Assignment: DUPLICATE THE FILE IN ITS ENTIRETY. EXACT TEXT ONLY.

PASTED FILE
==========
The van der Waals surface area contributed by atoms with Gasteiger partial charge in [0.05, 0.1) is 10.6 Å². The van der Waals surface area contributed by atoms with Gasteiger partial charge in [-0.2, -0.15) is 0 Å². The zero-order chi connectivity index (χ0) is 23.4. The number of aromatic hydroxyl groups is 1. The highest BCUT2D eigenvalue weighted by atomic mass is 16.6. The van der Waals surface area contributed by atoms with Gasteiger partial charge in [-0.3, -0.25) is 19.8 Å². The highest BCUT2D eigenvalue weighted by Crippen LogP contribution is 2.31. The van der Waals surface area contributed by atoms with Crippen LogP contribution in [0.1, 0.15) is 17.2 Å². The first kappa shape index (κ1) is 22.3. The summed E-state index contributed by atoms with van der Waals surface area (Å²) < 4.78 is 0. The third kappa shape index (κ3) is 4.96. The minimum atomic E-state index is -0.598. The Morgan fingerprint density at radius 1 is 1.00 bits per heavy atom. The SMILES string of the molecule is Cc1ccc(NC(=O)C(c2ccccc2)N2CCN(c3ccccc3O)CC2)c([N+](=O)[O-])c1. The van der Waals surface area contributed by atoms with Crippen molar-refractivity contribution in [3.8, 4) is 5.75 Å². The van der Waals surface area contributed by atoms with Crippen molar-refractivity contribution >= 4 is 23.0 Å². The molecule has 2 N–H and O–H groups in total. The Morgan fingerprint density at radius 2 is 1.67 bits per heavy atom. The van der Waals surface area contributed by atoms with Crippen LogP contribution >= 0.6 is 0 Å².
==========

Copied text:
The van der Waals surface area contributed by atoms with Gasteiger partial charge in [0.05, 0.1) is 10.6 Å². The van der Waals surface area contributed by atoms with Gasteiger partial charge in [-0.2, -0.15) is 0 Å². The zero-order chi connectivity index (χ0) is 23.4. The number of aromatic hydroxyl groups is 1. The highest BCUT2D eigenvalue weighted by atomic mass is 16.6. The van der Waals surface area contributed by atoms with Gasteiger partial charge in [-0.3, -0.25) is 19.8 Å². The highest BCUT2D eigenvalue weighted by Crippen LogP contribution is 2.31. The van der Waals surface area contributed by atoms with Crippen LogP contribution in [0.1, 0.15) is 17.2 Å². The first kappa shape index (κ1) is 22.3. The summed E-state index contributed by atoms with van der Waals surface area (Å²) < 4.78 is 0. The third kappa shape index (κ3) is 4.96. The minimum atomic E-state index is -0.598. The Morgan fingerprint density at radius 1 is 1.00 bits per heavy atom. The SMILES string of the molecule is Cc1ccc(NC(=O)C(c2ccccc2)N2CCN(c3ccccc3O)CC2)c([N+](=O)[O-])c1. The van der Waals surface area contributed by atoms with Crippen molar-refractivity contribution in [3.8, 4) is 5.75 Å². The van der Waals surface area contributed by atoms with Crippen molar-refractivity contribution >= 4 is 23.0 Å². The molecule has 2 N–H and O–H groups in total. The Morgan fingerprint density at radius 2 is 1.67 bits per heavy atom. The van der Waals surface area contributed by atoms with Crippen LogP contribution >= 0.6 is 0 Å².